Whoops. It looks like, between our early September travels and the various changes I made to the site last month, I never posted my list of August books. My bad. Here they are, to be followed shortly by my September list.
30 – VJ: The Unplugged Adventures of MTV’s First Wave – Nina Blackwood, Mark Goodman, Alan Hunter, and Martha Quinn with Gavin Edwards.
I knew before reading this, from the reviews, that it wasn’t considered to be nearly as good as I Want My MTV, the oral history of the glory days of MTV I read last year. But that didn’t mean I was going to skip this oral history of and by four of the five the original MTV VJ’s.1
It’s not nearly as complete as I Want My MTV, is a much quicker read, and at times comes across as self-serving. But there’s plenty of good trivia and anecdotes in it. Summer’s over, but this would be a fine book for a 40-something to think of next summer when the pools are open again.
31 – NOS4A2 – Joe Hill.
I’ve read no author more in my life than Stephen King2. A quick glance tells me I’ve read at least 26 of his books over the years. Despite my love for King’s work, I’ve never sampled the output of the rest of his family. His wife Tabitha and his sons Owen King and Joe Hill are each novelists. Nothing about their work ever drew me to it. Until I heard the buzz for Hill’s novel NOS4A2 over the summer. The word on the street was that Hill captured the spirit of some of his dad’s classic works, so I jumped in.
Good move. NOS4A2 indeed resembles some of Papa King’s most creepy novels. There are the kids with special powers. There are portals to parallel worlds, or at least through time to different places in our world. There are incidents of gory violence. And it all gets combined into a quest. Oh, and it’s a big, fat book that will keep you turning pages.
But Hill does all this without ripping his dad off. There are certainly elements of his writing that feel familiar. But the voice is just different enough, tweaked slightly from his father’s, that Hill can stand on his own. He’s not as polished as his dad, but the book is quite good.
The thing that really struck me about the book was reading it as a parent. I read most of King’s creepier books back when I was in college, or shortly thereafter. The creepy characters who preyed on kids were just creepy. But reading that kind of story as a father is a different experience. It was tough to make it through some sections without thinking about it being my girls who were threatened rather than some abstract, imaginary characters. Unsettling to be sure, but I think that’s kind of the point of horror writing: to sneak up behind you, yell “BOO!” and scare you a bit.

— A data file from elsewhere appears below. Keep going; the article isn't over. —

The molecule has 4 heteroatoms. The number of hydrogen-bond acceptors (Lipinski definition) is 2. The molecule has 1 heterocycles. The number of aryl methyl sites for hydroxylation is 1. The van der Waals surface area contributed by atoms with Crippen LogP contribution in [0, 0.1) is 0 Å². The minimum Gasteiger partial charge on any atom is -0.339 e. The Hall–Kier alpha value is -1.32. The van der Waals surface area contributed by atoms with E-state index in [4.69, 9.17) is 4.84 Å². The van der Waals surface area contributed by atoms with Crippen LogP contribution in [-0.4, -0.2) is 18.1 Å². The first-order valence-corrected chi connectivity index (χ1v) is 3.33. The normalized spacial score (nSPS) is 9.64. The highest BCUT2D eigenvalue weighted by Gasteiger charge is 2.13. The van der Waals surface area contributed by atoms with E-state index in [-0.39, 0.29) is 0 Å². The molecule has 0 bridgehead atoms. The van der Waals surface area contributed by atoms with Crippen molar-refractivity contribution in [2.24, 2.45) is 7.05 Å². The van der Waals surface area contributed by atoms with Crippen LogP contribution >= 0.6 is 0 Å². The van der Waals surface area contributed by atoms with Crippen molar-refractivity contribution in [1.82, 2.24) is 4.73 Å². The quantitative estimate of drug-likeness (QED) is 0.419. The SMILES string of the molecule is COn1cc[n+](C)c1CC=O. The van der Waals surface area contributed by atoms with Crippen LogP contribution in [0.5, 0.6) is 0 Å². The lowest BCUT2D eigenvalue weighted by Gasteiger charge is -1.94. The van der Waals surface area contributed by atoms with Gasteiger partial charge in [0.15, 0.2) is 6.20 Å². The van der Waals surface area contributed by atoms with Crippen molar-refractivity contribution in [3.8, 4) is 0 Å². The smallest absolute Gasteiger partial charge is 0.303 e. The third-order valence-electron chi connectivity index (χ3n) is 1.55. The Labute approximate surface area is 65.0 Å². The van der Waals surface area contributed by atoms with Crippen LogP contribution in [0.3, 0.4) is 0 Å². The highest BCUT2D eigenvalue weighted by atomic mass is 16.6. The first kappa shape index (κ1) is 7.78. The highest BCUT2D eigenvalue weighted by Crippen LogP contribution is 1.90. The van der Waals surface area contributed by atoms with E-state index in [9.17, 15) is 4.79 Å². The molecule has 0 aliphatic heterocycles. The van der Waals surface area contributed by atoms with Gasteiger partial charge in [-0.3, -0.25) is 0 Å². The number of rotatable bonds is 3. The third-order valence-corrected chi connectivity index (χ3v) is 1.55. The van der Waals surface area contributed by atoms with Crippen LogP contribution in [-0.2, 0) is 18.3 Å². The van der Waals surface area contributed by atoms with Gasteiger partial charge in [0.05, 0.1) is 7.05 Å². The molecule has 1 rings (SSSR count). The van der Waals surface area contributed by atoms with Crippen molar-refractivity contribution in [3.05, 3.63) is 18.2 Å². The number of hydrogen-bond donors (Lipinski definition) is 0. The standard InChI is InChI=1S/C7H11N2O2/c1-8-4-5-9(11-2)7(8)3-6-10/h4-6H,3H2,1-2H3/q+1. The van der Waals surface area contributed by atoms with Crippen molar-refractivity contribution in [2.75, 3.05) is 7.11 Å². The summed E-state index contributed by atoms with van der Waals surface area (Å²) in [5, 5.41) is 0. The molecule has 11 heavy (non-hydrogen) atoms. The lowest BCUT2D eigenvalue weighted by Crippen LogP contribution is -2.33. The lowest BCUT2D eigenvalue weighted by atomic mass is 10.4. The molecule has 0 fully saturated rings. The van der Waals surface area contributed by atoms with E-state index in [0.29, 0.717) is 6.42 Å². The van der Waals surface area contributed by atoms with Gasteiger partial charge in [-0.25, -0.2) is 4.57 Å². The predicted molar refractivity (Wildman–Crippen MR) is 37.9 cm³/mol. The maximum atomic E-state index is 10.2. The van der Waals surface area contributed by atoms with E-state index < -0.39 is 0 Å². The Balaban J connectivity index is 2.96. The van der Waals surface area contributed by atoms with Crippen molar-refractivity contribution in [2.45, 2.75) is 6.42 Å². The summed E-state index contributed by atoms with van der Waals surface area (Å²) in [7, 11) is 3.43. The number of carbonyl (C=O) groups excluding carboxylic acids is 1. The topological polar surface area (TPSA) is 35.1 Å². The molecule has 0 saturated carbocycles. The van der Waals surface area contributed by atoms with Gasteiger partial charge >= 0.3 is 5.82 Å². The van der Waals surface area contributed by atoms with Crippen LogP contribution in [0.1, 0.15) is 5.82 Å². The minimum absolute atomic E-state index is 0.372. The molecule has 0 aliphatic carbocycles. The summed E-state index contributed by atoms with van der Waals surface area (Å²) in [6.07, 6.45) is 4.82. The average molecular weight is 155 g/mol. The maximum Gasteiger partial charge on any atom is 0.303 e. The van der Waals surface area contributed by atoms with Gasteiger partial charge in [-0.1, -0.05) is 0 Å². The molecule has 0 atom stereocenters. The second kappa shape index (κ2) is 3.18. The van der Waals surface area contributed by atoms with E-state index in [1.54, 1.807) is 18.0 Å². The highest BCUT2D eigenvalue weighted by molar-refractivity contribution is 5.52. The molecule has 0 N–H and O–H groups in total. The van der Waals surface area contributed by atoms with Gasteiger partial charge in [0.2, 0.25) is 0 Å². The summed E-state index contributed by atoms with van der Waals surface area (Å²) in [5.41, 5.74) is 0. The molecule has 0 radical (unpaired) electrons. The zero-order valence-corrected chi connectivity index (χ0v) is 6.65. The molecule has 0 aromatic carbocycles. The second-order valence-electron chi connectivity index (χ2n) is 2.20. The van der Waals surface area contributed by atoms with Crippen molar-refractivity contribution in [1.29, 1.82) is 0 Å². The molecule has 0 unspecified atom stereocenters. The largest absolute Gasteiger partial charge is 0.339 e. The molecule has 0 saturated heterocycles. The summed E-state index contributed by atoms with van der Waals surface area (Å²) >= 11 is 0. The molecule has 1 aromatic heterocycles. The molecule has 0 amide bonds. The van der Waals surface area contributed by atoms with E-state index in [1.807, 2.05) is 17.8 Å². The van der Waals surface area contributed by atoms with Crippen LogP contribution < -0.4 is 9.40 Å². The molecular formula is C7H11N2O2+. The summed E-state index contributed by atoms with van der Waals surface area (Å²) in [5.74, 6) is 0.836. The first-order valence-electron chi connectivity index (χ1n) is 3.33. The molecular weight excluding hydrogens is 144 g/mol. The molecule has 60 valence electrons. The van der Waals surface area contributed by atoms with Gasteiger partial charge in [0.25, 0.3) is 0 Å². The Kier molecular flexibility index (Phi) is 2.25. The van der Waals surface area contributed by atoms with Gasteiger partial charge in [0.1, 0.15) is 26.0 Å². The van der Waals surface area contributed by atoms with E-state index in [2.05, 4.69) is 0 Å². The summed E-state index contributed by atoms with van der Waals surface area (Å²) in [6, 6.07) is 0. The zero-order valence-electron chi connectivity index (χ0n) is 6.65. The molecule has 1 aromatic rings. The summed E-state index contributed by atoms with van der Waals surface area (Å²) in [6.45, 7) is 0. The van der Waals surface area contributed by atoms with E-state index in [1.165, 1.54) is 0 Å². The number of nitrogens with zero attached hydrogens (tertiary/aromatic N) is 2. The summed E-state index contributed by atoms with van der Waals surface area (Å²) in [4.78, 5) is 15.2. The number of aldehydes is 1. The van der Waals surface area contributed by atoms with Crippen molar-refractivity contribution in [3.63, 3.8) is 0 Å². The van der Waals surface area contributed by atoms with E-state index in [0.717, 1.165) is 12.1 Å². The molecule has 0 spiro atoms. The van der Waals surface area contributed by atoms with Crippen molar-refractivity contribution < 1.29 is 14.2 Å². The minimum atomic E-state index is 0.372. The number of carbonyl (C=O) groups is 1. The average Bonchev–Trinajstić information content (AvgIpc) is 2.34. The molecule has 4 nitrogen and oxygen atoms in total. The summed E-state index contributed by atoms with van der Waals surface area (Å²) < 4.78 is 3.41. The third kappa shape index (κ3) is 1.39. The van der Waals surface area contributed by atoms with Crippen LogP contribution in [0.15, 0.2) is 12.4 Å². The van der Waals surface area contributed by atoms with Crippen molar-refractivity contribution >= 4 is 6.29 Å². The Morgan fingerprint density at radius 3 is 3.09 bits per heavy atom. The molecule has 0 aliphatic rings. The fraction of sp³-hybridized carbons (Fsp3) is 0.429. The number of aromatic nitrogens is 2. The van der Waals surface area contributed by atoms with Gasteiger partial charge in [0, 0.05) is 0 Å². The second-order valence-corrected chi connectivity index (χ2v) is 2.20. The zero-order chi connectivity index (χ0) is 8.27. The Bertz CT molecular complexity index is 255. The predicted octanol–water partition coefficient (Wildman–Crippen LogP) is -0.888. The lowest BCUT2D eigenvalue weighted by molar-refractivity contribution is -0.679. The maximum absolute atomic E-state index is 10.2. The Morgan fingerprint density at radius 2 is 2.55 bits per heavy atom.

32 – The Orphan Master’s Son – Adam Johnson.
Each time I open a new book, whether it came recommended by someone else, I read glowing reviews of it online, or I just skimmed the back cover and it seemed interesting, I’m hoping I’ll be diving into an unforgettable book. One that I will love as I’m reading it, not want to end, and recall fondly after I’m done with it. Being entertained is the primary goal. But I always want it to be a classic.
And here we have a classic. It is a book that, in many, many ways, reminded me of The Amazing Adventures of Kavalier & Clay, one of my all-time favorites. Like Kavaier and Clay it is sprawling, both in time and in the range of its main character’s life. It centers on Pak Jun Do, a North Korean boy who believes that, unlike the other boys at his orphanage, he has a father, the master of the orphanage. That belief gives him the power to escape the home that grinds up so many of the boys he grows up with until they die.
Through talent, circumstance, luck, and simple twist of fate, he zig-zags through life, graduating from the orphanage to digging tunnels to South Korea. Then, he is recruited to kidnap unsuspecting civilians from isolated Japanese beaches. Next, he moves on to work as an intelligence officer, monitoring the world’s radio bands from a fishing trawler. After earning Hero of the State status on the boat, he joins a diplomatic mission to the United States, where he meets with CIA operatives and a US Senator. When that mission fails to bring home what Dear Leader Kim Jong Il requires, he is sent to North Korea’s most notorious labor camp. But there he bests Kim Jong Il’s chief rival in combat, escapes, and takes his vanquished’s identity, wife and children as his own. Finally, he sacrifices his own freedom and life so that others can be free.
There’s nothing small about the book. But as Michael Chabon did with Kavalier and Clay, Johnson makes every bit of The Orphan Master’s Son engaging and memorable. It’s brilliantly written. Setting the story in a closed society is both a blessing and a curse. Johnson is free to make his North Korea however he wishes, since we know next to nothing about what goes on there. But the highly militarized, regimented, and pathetically poor society also makes it difficult to go too big when creating the fictional North Korea. I love Johnson’s choices, though. Much of the book has a lightness which was unexpected. And the characters don’t talk like stilted, stereotypical Asians. They talk just as we Westerners do. These are normal people who are sarcastic, cynical, understand the world they live in, and full of life. And I love the three narrator approach, especially the one which is a serialization of key elements of our story that are being broadcast to every North Korean.
This is a beautiful, funny, heart-breaking, and absolutely brilliant book. It is no wonder that it won the Pulitzer Price for best fiction. It’s now in my pantheon of favorite books.